I have to break it to you: Rose hip jam is going to take some work. There are two main ways to tackle it, and which one you choose is totally a matter of personal preference. Just be prepared for it to take some time, patience, and dedication. Rose hips should be harvested after the first frost, if possible. They become much sweeter and a little softer, yielding a richer and smoother jam. Make sure they are completely ripe (a rich bright red) before you begin.

Inside each rose hip are a bunch of seeds surrounded by fine hairs. It’s very important to remove these hairs, as they can be irritating to the digestive system and mucous membranes they come into contact with. Your options are:

• Remove the stems and any leaves from the rose hips, then place them in a saucepan with twice the amount of water as the rose hips (so if you have 1 cup of rose hips, you’ll need 2 cups of water). Bring to a boil and cook for about 30 minutes, or until the rose hips are very soft. Mash them often using a potato masher. Once you have a fairly smooth paste, press it through a kitchen sieve to remove the seeds and any large pieces of the rose hips. Then, strain through muslin several times to make sure you have removed all the tiny little hairs. This technique may seem like less work, but it’s going to take some time, patience, and shoulder muscles.

• Option two is to remove the seeds and hairs beforehand. Using a sharp knife, cut all your rose hips in half. Then use your fingers (tip: wear gloves to prevent an uncomfortable sticky, itchy feeling) or a tiny spoon to scoop out all the seeds and hairs. Rinse the rose hips well. Add the rose hip halves to a pan with an equal amount of water and boil until very soft, about a half hour. Mash with a potato masher as described above. Press through a sieve and then through muslin at least once to make sure all those little hairs are gone.

At this point, you should have a fairly smooth puree of rose hips, sans seeds or hairs. Measure it out, then add an equal amount of sugar, plus 1 tablespoon of lemon juice for every cup of puree. (This will help keep the jam’s vibrant red color.) Simmer together, stirring often, until the mixture has thickened to your liking. The natural pectin in the rose hips will create a jam-like texture without the need for store-bought pectin. Remember that the mixture will continue to thicken as it cools. One helpful way of determining the set of your mixture is to have a plate in the fridge. Periodically, place a dab of the rose hip mixture onto the plate and let it sit for about a minute. This is approximately the consistency of your finished jam.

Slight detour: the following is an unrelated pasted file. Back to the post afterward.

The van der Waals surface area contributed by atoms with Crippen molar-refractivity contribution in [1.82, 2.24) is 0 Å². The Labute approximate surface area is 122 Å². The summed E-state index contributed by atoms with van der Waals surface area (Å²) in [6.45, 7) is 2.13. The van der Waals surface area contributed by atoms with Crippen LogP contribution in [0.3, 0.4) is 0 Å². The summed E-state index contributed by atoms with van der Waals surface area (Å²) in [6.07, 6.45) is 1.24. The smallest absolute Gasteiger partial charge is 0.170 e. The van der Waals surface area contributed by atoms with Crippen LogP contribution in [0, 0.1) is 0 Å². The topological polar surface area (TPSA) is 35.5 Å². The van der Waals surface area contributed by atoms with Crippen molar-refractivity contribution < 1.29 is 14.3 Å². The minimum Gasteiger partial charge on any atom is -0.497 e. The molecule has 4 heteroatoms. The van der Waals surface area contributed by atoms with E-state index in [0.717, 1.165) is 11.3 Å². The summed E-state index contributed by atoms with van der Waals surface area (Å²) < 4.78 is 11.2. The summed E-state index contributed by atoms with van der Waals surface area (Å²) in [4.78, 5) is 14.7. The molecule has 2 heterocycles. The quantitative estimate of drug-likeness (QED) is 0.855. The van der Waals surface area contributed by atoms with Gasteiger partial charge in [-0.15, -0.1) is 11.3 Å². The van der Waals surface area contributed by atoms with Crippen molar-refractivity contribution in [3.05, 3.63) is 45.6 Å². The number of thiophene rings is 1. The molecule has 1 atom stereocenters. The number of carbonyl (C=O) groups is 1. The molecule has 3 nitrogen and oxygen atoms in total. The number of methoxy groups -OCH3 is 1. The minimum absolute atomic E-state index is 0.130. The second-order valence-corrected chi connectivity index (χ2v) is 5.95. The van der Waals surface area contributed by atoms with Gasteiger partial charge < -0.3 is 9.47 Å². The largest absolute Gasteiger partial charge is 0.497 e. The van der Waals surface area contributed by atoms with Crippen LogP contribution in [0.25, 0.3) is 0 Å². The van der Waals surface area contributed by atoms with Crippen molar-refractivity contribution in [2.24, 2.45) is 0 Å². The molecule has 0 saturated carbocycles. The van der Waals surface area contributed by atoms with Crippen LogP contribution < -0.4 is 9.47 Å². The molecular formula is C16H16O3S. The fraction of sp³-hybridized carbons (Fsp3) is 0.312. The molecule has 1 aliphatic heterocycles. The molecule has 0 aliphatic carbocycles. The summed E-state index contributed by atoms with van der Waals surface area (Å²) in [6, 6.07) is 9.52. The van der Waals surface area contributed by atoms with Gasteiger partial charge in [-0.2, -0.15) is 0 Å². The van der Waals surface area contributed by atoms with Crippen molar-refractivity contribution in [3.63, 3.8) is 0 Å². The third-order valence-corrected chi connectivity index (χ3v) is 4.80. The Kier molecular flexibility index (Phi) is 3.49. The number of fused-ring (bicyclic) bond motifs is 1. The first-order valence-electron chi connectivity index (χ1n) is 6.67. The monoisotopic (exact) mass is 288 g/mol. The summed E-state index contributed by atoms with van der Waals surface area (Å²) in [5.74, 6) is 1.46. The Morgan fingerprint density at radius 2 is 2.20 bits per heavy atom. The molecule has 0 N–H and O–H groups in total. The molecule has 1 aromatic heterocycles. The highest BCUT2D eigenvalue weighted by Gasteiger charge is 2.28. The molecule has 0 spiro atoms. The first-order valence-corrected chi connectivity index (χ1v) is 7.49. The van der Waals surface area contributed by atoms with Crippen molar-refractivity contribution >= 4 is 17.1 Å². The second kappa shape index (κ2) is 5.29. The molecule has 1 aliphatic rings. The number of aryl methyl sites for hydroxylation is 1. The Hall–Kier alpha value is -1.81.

Once your jam reaches the consistency you like, remove it from heat and pour into sterilized glass jars. Store in the fridge for up to three months. (You can also water-bath can your jars for longer-term storage.)


Like the rose hip jam that fills them, true yeast-risen doughnuts take a little patience. Yeast is a living thing and needs to be treated with care—that means being mindful of the temperatures you subject it to (no boiling water! ow!) and where it will thrive. Yeast-risen confections are delicate things, but that doesn’t mean they are difficult. Just be aware of their needs as you allow your hands to form them.

¾ cup lukewarm milk (think a cozy temperature for a bath and no hotter)
2 teaspoons active dry yeast
4 large eggs, room temperature
¼ cup maple syrup
¾ cup unsalted butter
3¾ cups all-purpose flour, plus a little extra
1½ teaspoons fine sea salt
Vegetable oil for frying
Jam for filling
Rose hip sugar, below